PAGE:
Jason Beck now curator for British Columbia's Sports Hall of Fame has done a remarkable job of sifting through the records of the games to write this book. He notes that it was a ten year work. He meticulously interviewed countless athletes and coaches still living from that time including all the milers who participated in the Miracle Mile, Bannister, Landy, Rich Ferguson, Victor Milligan, Murray Halberg, Ian Boyd, Bill Baillie, and David Law who followed in that order. The book is full of side stories to the mile and provides good descriptions of the preliminaries.
Ferguson was the great surprise as his career had failed to materialize in the early 1950s. He had twice won the Big Ten two mile championship for the University of Iowa and had run in the 1952 Olympics 5000 but failed to finish in his heat. Since then he had developed a case of stomach ulcers. He just managed to qualify for the Canadian team with a 4:19 mile. But for a month he underwent intense training with the iconic and controversial Canadian coach Lloyd Percival and had a remarkable transformation. Percival's athletes filled 14 places on the Canadian team although he was not named to the coaching staff except as a co-coach, a postion he refused. Ferguson qualified for the 880 finals and finished a respectable fifth place in 1:53.2 for a Canadian record, so he approached the mile with an increasing confidence. He would finish third in the Miracle Mile in 4:04, a world class time then and another Canadian record.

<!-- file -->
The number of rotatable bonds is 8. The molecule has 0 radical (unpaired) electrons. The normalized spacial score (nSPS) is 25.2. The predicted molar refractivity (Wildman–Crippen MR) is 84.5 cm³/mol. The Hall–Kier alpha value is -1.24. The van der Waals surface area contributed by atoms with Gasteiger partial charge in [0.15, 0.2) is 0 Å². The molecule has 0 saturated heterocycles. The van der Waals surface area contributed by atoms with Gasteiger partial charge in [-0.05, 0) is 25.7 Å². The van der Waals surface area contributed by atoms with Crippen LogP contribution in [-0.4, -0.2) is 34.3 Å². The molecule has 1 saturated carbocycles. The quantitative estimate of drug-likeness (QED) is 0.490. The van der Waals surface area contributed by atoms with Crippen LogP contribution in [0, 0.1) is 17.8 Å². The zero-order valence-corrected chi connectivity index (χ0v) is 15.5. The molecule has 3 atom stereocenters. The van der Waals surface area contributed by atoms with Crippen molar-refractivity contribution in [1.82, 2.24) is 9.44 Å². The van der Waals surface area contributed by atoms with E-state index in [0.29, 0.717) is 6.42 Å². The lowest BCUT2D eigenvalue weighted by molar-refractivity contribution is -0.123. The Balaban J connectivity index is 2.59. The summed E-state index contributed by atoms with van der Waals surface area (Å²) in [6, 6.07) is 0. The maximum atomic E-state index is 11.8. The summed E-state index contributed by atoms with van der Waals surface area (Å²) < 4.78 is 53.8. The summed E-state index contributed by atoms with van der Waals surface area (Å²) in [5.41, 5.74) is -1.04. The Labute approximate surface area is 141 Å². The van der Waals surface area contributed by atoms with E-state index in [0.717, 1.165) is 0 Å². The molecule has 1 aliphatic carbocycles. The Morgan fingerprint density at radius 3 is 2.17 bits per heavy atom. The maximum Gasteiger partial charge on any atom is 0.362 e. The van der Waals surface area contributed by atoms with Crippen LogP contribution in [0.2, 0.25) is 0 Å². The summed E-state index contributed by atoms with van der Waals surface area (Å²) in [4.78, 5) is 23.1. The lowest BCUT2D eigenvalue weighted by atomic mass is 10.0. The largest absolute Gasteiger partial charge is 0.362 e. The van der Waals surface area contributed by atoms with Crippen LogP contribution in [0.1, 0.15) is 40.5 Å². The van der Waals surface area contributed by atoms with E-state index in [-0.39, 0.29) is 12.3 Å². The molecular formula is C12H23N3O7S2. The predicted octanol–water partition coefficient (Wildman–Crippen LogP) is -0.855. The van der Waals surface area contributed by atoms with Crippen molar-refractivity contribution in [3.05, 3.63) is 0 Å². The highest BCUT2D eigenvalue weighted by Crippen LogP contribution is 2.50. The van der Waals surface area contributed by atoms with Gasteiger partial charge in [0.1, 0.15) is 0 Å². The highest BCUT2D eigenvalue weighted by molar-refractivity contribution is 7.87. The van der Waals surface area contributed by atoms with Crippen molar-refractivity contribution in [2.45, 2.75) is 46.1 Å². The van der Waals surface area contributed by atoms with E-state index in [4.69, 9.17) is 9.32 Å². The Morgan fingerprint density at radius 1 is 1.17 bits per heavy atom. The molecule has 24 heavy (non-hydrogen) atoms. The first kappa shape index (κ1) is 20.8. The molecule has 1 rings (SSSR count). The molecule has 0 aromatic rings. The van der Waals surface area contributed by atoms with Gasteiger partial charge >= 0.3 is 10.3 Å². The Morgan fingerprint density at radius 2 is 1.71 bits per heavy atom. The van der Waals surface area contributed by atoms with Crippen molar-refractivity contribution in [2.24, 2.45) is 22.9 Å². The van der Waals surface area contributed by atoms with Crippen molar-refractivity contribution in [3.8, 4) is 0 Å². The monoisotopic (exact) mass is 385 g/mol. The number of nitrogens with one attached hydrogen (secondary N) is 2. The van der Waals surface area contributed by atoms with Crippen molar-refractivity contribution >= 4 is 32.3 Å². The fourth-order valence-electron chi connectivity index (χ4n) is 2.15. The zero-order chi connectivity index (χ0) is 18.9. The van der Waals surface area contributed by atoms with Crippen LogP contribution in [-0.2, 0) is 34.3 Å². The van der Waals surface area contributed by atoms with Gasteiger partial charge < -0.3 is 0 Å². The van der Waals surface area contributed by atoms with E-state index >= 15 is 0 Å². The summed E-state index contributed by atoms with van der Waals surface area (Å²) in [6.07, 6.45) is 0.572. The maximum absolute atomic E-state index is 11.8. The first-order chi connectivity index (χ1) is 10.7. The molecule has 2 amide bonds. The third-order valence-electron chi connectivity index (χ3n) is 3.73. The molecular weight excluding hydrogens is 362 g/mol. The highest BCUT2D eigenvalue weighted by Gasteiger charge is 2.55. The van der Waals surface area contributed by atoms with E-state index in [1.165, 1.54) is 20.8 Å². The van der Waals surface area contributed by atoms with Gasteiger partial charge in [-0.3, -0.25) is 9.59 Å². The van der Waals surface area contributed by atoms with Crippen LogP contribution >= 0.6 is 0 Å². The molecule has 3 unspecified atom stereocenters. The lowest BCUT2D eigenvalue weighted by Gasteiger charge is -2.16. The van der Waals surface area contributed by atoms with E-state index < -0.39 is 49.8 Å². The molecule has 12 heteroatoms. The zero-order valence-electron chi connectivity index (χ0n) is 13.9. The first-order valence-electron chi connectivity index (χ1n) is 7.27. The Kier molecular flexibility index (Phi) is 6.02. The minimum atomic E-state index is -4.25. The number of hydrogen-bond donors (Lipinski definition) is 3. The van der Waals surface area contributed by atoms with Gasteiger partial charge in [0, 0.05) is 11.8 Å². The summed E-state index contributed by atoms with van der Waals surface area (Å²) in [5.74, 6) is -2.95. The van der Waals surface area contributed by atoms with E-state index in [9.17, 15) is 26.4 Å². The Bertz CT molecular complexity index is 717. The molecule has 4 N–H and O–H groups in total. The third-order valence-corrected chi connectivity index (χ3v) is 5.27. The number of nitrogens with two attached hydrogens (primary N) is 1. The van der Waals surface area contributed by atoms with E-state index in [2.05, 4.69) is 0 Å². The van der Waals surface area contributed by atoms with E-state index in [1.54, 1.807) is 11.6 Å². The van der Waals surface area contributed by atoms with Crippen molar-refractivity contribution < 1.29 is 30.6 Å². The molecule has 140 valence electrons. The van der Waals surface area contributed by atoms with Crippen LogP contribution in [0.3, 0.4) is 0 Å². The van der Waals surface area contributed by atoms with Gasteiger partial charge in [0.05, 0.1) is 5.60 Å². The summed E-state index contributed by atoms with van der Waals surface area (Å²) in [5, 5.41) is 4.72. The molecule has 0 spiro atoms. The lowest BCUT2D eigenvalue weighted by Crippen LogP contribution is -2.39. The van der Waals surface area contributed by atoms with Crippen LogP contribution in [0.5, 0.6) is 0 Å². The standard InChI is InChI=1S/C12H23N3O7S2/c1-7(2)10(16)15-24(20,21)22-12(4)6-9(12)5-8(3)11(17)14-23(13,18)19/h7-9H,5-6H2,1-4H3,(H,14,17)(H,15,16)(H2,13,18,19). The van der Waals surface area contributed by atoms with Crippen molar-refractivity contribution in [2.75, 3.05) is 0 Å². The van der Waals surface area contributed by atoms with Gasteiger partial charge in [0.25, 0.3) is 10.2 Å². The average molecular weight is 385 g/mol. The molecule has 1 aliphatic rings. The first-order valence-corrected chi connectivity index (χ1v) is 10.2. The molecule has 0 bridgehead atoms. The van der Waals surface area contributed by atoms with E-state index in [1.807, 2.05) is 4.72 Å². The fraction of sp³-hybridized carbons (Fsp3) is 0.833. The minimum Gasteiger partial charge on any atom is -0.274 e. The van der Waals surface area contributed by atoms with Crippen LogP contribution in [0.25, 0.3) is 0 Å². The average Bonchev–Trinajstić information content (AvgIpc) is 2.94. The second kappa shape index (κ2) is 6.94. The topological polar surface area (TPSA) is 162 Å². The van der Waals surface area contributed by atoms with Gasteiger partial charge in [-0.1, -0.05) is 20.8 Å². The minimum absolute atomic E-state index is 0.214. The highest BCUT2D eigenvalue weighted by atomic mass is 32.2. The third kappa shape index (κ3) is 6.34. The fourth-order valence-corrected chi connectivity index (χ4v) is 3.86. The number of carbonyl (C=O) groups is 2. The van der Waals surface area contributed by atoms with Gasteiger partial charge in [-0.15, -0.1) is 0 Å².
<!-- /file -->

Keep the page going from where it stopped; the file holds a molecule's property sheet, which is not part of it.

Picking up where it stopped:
While the excitement of the mile was going on, the marathon was progressing in 80 degree heat. Jim Peters would enter the stadium about twenty minutes after the mile was over and the crowd was just settling down. Mr. Beck does a great job of describing that race from its onset and its incredible conclusion with Peters eventually being taken off the track by a caring team masseur Mick Mayes after British officials had repeatedly discouraged anyone from helping Peters in his desperate condition. Beck also notes that British officials in an effort not to miss seeing the super-hyped mile race had failed to provide Peters with fluids out on the course.